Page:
American nonprofit consumer organization Consumer Reports (CR) is out with a new ranking of active driving assistance systems, and despite what its brand may have you believe, Tesla's Autopilot is nowhere near the top.
The winner this time around is Ford's BlueCruise, which takes the crown from GM's Super Cruise, which was previously ranked No.1 in 2020. That's also when Tesla's Autopilot got the second place. Today, though, it's down to seventh, right about at the middle of the pack.
CR says this is because Tesla hasn't changed Autopilot's basic functionality that much over the years, just added more features to it. Jake Fisher, CR's senior director of auto testing, said: "After all this time, Autopilot still doesn’t allow collaborative steering and doesn’t have an effective driver monitoring system. While other automakers have evolved their ACC and LCA systems, Tesla has simply fallen behind".
On the other hand, Ford's BlueCruise is "an important advancement that can help make driving easier and less stressful", according to Fisher. It's an active driving assistance (ADA) system, which simultaneously uses adaptive cruise control (ACC) and lane centering assistance (LCA). BlueCruise lets drivers "relax their grip and even periodically let go of the steering wheel, while the car maintains a safe distance from other vehicles when driving on a straight, boring section of highway, or when stuck in a traffic jam", CR says.
Fisher goes on to point out that such systems "don't make a car self-driving at all. Instead, they create a new way of collaboratively driving with the computers in your car. When automakers do it the right way, it can make driving safer and more convenient. When they do it the wrong way, it can be dangerous".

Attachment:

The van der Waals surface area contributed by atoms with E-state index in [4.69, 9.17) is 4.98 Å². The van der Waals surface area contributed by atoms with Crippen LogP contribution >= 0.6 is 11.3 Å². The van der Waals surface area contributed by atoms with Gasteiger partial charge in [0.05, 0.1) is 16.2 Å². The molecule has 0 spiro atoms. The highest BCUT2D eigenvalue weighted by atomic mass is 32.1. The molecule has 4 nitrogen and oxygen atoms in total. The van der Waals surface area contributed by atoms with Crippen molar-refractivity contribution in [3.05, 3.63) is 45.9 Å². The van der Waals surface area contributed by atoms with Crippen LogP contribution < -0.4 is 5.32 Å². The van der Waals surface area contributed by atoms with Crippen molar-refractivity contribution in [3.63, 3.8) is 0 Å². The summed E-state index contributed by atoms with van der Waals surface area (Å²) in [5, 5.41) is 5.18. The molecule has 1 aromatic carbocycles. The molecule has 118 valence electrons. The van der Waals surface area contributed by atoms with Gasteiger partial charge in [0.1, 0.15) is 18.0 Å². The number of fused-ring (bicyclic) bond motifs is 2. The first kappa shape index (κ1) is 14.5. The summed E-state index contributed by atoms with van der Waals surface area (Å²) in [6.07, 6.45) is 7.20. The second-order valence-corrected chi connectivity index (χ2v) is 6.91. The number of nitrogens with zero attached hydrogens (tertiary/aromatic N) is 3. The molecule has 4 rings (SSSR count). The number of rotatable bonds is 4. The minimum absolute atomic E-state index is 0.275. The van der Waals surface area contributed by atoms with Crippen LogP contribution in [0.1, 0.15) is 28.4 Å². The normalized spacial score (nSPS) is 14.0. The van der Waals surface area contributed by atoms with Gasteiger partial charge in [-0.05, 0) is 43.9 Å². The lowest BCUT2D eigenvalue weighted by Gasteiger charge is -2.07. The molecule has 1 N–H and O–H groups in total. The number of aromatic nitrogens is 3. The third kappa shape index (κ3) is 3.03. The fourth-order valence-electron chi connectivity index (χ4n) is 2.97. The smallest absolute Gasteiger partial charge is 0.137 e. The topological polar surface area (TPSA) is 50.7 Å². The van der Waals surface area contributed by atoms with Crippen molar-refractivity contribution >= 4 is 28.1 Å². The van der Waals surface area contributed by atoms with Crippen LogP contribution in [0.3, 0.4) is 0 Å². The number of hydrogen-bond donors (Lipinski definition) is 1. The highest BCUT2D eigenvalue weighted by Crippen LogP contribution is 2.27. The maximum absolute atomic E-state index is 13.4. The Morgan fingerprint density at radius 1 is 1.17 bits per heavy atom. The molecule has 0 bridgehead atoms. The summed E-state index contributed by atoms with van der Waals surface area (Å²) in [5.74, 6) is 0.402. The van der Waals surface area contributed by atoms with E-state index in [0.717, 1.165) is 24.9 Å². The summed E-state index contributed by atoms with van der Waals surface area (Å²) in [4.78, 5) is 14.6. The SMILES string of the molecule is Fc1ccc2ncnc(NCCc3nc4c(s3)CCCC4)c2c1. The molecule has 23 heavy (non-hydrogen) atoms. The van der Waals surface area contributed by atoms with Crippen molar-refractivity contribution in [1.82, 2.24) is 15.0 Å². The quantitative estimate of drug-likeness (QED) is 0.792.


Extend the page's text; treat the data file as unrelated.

ADA systems are already available on more than half of 2023 model year vehicles according to CR's data. The Cadillac Super Cruise (by GM) came in second this time around, with Mercedes' Driver Assistance third. BMW was fourth, Toyota and Lexus fifth, VW and Audi sixth, Rivian took eight place, Nissan/Infiniti ninth, Honda/Acura tenth, Volvo/Polestar eleventh, and Hyundai/Kia/Genesis came in dead last.
Both Ford's BlueCruise and GM's Super Cruise use direct driver monitoring systems with IR cameras that require keeping your eyes on the road even when they're working. If you don't, an alarm sounds, and if you don't immediately turn your eyes back to the road, the system will slow the car down.
CR experts believe this sort of monitoring is "key to the safety of any ADA system", and thus CR awards extra points for this feature. Starting this fall, CR will also deduct points from ADA systems which are missing this feature. Right now, only Ford and GM's ADA systems meet the requirements for earning additional points related to this.
Other systems that require occasional hand pressure on the steering wheel aren't as good, CR says, because they make it "too easy to just give the steering wheel a quick tug without actually looking out at the road".
Another problem is when systems let the car drive itself for too long without an alert - both Mercedes and Tesla vehicles drove down the highway hands-free for about 30 seconds before the first audible alert was given to the driver. That's more than half a mile on a highway which theoretically could be driven with the driver not paying attention at all.
The full report has a lot more details, and is a very interesting read - you can find it here.
why would you give this story space on your website, we have all seen the videos on youtube
Hey man, you're archaic, how come you don't embrace automated driving? Manual steering is like microSD card and headphone jack, outdated, inferior technology, right? Literally none want to manually steer the car if they could afford it, may...
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